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By Lorain Watters
Scripps Howard Foundation Wire

Deadlines for college applications are looming, and deciding where not to go just got easier.

In its latest edition, The Washington Monthly, a bimonthly investigative magazine in Washington, released four lists of the worst 20 colleges in the U.S. Each list measured the colleges and universities by different criteria to see which were at the bottom of the pile.

As opposed to a system used to rank schools for “Best Bang for the Buck,” the magazine looked at 1,700 four-year colleges and universities and identified 80 of them as the worst colleges to attend. Some were smaller than others and lacked money so their tuition was higher, but they did not offer a better education with the increased price. Others were not racially diverse or had students rely too much on federal Pell grants or loans.

The magazine compiled the list to bring attention to the need for a reliable college rating system by the Obama administration and to help students pick a suitable college.

“The list that we produced was the only one that had public institutions on it, and there were also a large number of minority-serving institutions,” said Ben Miller, the article’s author and a senior policy analyst for New America Foundation’s Education Policy Program. “Higher education access has to be more than just providing a spot but also serving the student well.”

There were many factors used to rank the schools, some of which included net price, average student debt, graduation rates and the rate of students who defaulted on their loans after graduation.

The “worst” schools on each list were the New England Institute of Art in Massachusetts, St. Augustine’s University in North Carolina, Benedict College in South Carolina and Shimer College in Illinois. None of these colleges could be reached for comment.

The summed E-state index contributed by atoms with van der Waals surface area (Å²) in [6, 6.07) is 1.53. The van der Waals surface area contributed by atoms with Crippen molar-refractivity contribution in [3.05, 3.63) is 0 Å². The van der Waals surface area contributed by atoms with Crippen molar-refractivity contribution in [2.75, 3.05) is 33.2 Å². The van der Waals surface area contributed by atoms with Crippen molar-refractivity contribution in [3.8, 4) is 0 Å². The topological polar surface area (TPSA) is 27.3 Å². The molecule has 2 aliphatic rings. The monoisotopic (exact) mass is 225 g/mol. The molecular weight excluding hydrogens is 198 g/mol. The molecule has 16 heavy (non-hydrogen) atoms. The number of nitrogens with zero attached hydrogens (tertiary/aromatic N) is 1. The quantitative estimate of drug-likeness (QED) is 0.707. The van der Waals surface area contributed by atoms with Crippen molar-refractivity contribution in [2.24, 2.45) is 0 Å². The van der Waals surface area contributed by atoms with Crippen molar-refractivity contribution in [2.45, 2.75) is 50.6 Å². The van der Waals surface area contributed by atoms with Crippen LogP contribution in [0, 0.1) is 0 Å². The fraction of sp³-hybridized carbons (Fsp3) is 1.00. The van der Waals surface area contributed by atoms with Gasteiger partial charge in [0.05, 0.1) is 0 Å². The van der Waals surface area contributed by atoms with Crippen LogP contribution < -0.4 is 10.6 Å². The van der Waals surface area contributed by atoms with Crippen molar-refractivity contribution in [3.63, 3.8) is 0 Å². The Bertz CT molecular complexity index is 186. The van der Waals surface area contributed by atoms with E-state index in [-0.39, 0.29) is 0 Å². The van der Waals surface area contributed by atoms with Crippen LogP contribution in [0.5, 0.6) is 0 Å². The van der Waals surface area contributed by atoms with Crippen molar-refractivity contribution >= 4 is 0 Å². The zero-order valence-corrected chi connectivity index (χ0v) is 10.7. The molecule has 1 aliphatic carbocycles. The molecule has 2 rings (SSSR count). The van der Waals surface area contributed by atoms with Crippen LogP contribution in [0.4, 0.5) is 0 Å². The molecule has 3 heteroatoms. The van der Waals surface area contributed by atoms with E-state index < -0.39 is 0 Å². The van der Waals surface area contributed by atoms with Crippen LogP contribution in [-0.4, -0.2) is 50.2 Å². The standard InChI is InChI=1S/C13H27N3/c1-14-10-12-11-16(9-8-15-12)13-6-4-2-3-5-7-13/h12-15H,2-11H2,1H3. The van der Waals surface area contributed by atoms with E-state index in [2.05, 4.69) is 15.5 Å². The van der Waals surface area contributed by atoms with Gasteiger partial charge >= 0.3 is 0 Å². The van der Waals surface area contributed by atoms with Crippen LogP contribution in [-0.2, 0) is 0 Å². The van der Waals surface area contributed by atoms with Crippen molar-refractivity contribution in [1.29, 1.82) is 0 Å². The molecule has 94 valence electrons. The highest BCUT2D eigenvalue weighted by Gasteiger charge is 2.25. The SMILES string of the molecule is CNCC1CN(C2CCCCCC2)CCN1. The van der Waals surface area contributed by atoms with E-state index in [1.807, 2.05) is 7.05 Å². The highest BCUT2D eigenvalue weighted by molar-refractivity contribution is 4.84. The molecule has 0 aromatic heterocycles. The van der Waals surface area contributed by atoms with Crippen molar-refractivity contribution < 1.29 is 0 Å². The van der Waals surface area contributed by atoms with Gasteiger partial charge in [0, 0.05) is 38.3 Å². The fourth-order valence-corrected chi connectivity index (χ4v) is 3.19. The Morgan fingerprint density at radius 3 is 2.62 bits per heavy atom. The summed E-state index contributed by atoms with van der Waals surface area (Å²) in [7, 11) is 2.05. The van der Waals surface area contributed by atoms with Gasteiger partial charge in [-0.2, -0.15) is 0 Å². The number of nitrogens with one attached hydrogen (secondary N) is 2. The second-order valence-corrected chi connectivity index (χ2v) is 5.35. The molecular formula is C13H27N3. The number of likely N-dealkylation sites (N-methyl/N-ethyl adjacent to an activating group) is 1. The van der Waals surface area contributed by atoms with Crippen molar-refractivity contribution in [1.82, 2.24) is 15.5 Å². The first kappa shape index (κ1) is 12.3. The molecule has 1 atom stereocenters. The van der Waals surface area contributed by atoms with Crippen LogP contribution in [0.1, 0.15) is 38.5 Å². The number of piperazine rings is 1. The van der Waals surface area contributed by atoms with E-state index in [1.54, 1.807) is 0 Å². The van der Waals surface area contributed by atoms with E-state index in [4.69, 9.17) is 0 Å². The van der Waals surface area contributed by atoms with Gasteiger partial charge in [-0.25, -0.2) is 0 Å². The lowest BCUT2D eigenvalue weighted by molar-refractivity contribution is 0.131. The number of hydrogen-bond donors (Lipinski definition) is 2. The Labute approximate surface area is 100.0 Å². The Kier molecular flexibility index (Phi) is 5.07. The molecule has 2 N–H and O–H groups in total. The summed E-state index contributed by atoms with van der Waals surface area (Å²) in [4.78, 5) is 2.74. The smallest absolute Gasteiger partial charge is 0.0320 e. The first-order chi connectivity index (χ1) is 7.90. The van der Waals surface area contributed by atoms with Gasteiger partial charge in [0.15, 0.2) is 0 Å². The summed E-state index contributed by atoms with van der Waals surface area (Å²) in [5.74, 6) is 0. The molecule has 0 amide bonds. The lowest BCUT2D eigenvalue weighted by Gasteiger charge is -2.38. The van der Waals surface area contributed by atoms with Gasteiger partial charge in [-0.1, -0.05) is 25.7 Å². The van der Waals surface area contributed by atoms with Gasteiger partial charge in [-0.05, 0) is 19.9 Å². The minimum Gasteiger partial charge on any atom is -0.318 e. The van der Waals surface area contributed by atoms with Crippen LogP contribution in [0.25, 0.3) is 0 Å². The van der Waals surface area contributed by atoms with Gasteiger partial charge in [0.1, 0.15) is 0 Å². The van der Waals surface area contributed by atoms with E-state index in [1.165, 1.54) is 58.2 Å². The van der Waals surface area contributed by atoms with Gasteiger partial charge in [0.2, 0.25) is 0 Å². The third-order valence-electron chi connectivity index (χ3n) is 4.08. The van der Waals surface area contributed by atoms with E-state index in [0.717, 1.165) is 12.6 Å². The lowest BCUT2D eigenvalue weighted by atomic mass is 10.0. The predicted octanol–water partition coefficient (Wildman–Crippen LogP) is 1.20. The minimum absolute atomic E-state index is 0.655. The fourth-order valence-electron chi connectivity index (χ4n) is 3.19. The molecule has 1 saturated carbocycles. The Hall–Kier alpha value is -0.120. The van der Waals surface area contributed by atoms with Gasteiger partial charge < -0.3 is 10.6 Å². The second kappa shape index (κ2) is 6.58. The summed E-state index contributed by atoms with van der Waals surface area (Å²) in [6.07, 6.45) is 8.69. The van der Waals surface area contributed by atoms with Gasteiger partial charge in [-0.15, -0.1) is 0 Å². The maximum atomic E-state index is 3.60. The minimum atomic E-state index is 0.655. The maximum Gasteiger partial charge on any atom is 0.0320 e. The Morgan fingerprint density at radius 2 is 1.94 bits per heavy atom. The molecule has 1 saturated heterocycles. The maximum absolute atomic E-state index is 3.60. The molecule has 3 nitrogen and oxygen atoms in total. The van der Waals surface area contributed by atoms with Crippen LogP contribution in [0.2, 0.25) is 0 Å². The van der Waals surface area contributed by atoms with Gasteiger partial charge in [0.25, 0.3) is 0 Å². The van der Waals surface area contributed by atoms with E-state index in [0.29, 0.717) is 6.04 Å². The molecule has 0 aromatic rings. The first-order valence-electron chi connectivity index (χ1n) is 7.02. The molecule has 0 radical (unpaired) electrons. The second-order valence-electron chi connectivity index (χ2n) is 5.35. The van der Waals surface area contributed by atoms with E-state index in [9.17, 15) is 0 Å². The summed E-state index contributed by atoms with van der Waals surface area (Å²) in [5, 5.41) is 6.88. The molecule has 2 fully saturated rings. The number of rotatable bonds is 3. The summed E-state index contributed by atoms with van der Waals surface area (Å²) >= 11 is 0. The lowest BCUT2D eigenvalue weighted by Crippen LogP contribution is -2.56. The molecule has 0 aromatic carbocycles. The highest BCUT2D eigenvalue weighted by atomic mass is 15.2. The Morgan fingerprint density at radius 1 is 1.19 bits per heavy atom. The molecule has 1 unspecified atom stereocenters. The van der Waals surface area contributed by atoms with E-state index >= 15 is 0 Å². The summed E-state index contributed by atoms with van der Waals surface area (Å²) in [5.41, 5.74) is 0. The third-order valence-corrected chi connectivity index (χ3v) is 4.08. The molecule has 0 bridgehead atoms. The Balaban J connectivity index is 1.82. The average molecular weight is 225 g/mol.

“The need to serve students, at the end of the day, and the need to meet quarterly enrollment and profit targets, at the end of the day, can change the mission of some of these colleges,” Miller said. “That affects how much they are going to charge people or how much they’re going to rely on loan debt to make their revenue streams work.”

By recognizing these colleges, Miller said the lists draw attention to schools who struggle with students completing their degrees or students who graduate with a debt so large, their education might not have been worth it. “When you look at these numbers and realize the stakes involved,” said Kevin Carey, director for the Education Policy Program, “and the students and how vulnerable they are, it is something that has to be done.”


In the region Campus News covers, from New England to New York to New Jersey, colleges that made the various lists include:

Category 1 – Worst in net price/debt/default, graduation rate:

New England Inst. of Art (Mass.), No. 1;
Becker College (Mass.), No. 6.

Category 2 – Completion rate: No colleges in our region made this category.

Category 3 – Worst graduation rate for part-time and/or transfer students vs. the percent who take out loans: No colleges in our region made this category.

Category 4 – Graduation rate adjusted for minority and/or low-income students vs. cost to attend:

Southern Vermont College, No. 2;
Becker College (Mass.), No. 3;
Green Mountain College (Vt.), No. 8;
Paul Smith’s College (N.Y.), No. 9;
Daniel Webster College (N.H.), No. 14;
ITT Tech (multiple campuses), No. 15;
Goddard College (Vt.), No. 16;
Univ. of New England (Maine), No. 18.